Sunday, May 15, 2011

One Fine Day with a THUNDERSTORM!

Here comes my roommate along with other fellows, back from Melbourne beach. I wonder how they did, but according to him, they have managed to get wet by nothing but the ocean. The rain must have missed them. Lucky guys.

I was lucky, too, today; but not for making it home dry, but making it to land safe (or should I say “alive”? No, not that much). Actually, today was good for anything but flight practices; particularly landings. Me and my instructor, however, were in the air; unaware of trouble forming up ahead of us. The “METAR” (one of the weather information sources for pilots) was not looking bad. Also, since we were going to stay local; the scattered clouds at 1500 ft. with a 10-SM visibility would not be an issue for a dual flight (1). We took off under my control with good visibility, turned southbound and flew to the practice area, which is roughly 20 NM to the airport. I was, as usual, struggling to keep the horn beeping and stay coordinated during my slow flights, as well as remaining at the same altitude during steep turns. Common stuff for a student pilot, trying to convince his instructor to release him for the “stage check” exams.

It is also common for all VFR pilots, who use outside visual references during flight, to encounter clouds. Students are no exception for this. Depending on the airspaces they are in, it is usually ok for them as long as they keep certain vertical and horizontal distances from these seemingly innocent, puffy, white objects. On the other hand, what we saw in front of us while flying southbound was neither white, nor innocent. I asked my instructor about turning back and received a definitely positive answer. We were looking at a developing thunderstorm!

Thunderstorm - We were higher than that, though!
Broadly speaking; thunderstorms are, serious weather activities which are characterized by strong multidirectional winds (windshears), turbulances, lightnings and by their final stages, precipitation (rain etc.). Some thunderstorms can seriously damage aircrafts flying into or close to them with their strong winds and turbulences. What’s more, they are hardly detected by air traffic control facilities unless they rain. In some phases, they also send down very strong bursts of air which is called “microbursts”. These are also the nightmares for pilots, especially during landing; because some of them are almost invisible. A strong microburst can literally smash down a landing aircraft onto the runway before the pilot knows what's happening; if it strikes “properly”.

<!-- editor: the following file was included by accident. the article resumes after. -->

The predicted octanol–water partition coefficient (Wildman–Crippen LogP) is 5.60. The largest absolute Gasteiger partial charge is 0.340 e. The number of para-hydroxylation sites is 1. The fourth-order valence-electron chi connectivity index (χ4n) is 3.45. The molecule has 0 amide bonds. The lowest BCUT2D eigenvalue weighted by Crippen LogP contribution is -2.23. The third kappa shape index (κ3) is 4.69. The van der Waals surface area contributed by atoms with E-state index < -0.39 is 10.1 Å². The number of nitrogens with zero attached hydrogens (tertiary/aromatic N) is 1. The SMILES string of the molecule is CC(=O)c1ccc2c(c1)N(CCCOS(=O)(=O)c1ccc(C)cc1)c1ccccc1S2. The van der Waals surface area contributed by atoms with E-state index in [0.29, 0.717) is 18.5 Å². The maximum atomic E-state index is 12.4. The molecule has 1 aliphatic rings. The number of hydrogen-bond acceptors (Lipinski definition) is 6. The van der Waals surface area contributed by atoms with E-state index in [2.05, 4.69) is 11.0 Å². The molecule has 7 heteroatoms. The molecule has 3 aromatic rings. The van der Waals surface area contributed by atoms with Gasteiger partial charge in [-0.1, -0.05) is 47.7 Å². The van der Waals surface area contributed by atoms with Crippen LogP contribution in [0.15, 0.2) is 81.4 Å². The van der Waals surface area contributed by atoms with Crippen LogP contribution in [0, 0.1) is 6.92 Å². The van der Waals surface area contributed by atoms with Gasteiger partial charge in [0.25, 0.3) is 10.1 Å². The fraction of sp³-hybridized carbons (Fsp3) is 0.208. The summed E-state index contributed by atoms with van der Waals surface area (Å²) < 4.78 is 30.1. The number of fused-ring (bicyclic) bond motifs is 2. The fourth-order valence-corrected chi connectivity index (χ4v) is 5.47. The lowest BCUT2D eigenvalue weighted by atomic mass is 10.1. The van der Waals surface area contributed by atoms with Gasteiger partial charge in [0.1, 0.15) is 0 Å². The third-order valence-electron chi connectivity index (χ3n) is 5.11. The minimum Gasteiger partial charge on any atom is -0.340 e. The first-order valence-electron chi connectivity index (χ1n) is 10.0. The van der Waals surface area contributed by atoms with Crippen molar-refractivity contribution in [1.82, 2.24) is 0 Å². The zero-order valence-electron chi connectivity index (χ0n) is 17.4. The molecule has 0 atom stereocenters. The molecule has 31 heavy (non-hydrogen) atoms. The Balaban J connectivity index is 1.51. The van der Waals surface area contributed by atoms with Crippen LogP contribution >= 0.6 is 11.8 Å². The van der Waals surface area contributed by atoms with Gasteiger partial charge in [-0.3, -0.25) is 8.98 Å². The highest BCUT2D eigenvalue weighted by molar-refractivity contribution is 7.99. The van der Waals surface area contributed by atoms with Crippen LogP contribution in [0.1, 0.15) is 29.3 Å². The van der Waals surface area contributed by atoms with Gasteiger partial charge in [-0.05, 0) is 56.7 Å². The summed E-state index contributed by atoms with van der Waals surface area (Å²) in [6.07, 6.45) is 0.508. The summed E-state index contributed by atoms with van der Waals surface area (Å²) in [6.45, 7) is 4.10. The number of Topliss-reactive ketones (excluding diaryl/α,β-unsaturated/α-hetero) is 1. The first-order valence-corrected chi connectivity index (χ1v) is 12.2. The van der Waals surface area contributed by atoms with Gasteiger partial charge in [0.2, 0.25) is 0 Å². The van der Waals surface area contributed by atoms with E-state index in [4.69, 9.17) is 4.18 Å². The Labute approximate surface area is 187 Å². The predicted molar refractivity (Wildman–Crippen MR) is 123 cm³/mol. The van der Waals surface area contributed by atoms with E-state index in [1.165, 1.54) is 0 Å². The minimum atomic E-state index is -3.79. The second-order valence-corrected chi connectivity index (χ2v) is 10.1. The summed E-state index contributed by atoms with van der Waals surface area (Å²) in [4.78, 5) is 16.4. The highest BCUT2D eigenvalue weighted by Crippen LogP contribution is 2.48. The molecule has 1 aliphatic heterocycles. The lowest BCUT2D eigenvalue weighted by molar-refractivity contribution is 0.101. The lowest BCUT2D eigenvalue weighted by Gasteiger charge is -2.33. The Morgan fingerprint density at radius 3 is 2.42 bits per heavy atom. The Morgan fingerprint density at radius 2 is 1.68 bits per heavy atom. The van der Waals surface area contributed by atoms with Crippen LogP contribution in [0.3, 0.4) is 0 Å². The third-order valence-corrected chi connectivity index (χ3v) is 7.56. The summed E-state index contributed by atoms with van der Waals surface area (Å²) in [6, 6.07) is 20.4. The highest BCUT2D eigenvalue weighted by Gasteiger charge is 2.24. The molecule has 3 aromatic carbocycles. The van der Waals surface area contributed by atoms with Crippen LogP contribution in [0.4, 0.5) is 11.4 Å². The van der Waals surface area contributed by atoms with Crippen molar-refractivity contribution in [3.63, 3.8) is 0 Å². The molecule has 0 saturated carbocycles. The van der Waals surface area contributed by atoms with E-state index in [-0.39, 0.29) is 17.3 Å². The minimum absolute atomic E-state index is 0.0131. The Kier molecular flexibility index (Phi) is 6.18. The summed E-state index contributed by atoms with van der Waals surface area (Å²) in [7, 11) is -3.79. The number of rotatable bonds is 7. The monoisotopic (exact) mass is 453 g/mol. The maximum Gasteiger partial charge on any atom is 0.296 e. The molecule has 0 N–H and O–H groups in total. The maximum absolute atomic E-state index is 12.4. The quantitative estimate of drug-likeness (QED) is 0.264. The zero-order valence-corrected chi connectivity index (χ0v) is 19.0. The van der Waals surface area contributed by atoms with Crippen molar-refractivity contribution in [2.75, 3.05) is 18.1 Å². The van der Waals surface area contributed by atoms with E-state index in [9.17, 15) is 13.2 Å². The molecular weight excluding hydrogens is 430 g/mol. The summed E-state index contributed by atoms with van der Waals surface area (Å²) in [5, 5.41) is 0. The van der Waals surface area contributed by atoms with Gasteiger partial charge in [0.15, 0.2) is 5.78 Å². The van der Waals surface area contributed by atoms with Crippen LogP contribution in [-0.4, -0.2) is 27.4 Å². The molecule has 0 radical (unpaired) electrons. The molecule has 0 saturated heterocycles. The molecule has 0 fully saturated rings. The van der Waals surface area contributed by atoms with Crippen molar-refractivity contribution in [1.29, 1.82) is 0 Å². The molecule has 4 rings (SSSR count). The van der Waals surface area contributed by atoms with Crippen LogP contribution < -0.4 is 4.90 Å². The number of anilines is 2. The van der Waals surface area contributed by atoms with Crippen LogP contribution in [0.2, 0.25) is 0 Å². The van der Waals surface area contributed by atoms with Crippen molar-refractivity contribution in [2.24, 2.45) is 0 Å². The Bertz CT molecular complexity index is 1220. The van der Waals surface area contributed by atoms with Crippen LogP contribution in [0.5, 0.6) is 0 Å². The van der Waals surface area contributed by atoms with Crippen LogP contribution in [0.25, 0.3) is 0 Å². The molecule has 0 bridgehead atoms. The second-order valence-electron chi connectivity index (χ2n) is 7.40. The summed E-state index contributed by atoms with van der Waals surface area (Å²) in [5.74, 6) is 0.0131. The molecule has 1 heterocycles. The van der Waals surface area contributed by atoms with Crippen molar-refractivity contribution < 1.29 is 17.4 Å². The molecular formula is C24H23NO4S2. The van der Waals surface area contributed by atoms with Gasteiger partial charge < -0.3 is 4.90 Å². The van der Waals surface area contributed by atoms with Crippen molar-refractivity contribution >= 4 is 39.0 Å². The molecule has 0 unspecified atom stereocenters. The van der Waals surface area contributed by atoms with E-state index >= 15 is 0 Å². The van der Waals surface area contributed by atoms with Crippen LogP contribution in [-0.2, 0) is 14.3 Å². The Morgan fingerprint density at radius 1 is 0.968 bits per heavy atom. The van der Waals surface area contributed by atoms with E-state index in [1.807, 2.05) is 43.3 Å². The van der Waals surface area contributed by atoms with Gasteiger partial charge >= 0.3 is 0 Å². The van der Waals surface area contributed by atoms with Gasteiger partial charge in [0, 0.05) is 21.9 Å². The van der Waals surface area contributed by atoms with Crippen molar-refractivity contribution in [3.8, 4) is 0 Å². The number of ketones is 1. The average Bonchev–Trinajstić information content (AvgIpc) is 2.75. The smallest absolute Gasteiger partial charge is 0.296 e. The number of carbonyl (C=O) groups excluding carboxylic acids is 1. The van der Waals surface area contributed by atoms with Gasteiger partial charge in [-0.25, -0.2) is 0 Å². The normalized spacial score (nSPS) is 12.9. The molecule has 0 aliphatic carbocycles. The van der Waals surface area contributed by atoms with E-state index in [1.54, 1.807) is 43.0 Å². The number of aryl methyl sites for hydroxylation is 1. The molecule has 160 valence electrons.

Microburst - Only if it were
as apparent as this...
I turned the plane toward the Melbourne Airport (KMLB) which is our base. We were lucky that the thunderstorm was not coming from that direction; otherwise we would probably have to divert to a nearby airport. We were also lucky to have remained outside of the storm, so the turbulences were even tolerable by me. What had seemed weird to me was the unusually increasing altitude. That turned out to be, as I have learned later on, another characteristic of thunderstorms: updrafts. In other words, the storm was trying to lift us a couple thousands of miles before swallowing our plane!

KLMB - Runway 27L
We landed on the long runway,
as the biz-jet used the shorter 27R.
First-come first-served, huh?
Alright, I’m not going to make this become a tabloid; but it is true that we did have a small weather issue, which could really turn into serious if we had not acted quickly out there. After quickly (as I could) completing the before landing checklist, I called Melbourne Tower and asked for landing clearance. Before clearing us for runway 27L, however, the tower gave us a brief wind info over the surface. He also warned us to keep an eye on the windsock, which meant that the already-gusty wind might change its direction anytime. Such a sudden change is called a windshear and is very dangerous especially for light aircrafts like our Warrior. Informed with the 26-knot wind gusting to 33; my instructor, Kyle, took the controls for final approach. Probably, the same thing has happened in the other two training Warriors nearby. Everybody was in a hurry to land, as the sky was getting darker each minute.

While we took the final approach to the airport, I saw some small particles whirling around in front of us, as the tower’s warning for a small tornado over the runway was heard on the radio. Right before Kyle decided for a go-around, the plane twisted 50 degrees off of its heading. Avoiding the aproaching traffic toward the 27R, we made a 180 turn to the left. The tower’s next transmission was the small tornado seemed to disappear. It was time for another attempt, which needed to be executed quickly, since the storm was getting close.

Reminding me about the wind correction and the gust factor to be applied during the final approach, Kyle kept the flaps at 25 degrees, throttle at around 1600 RPM and the airspeed at around 80 knots. He banked to the right a little during the approach, a standart crosswind landing technique called “side slip”. I swear, I barely noticed that we had actually landed while touching down on the right-main wheel first, the left one second and the nose finally. During breaking, he yelled like “right on the center line!”. A moment of celebration happened in the cockpit.

Over radio, the tower was chatting with a Delta Airlines jet which had just landed on our parallel runway, as all small airplanes were taxiing back the hell out of that weather. I wonder how Endeavor will take off tomorrow…

Edit: Endeavor's launch is scheduled for 16th of May, not on Sunday.


(1)    Flight with instructor.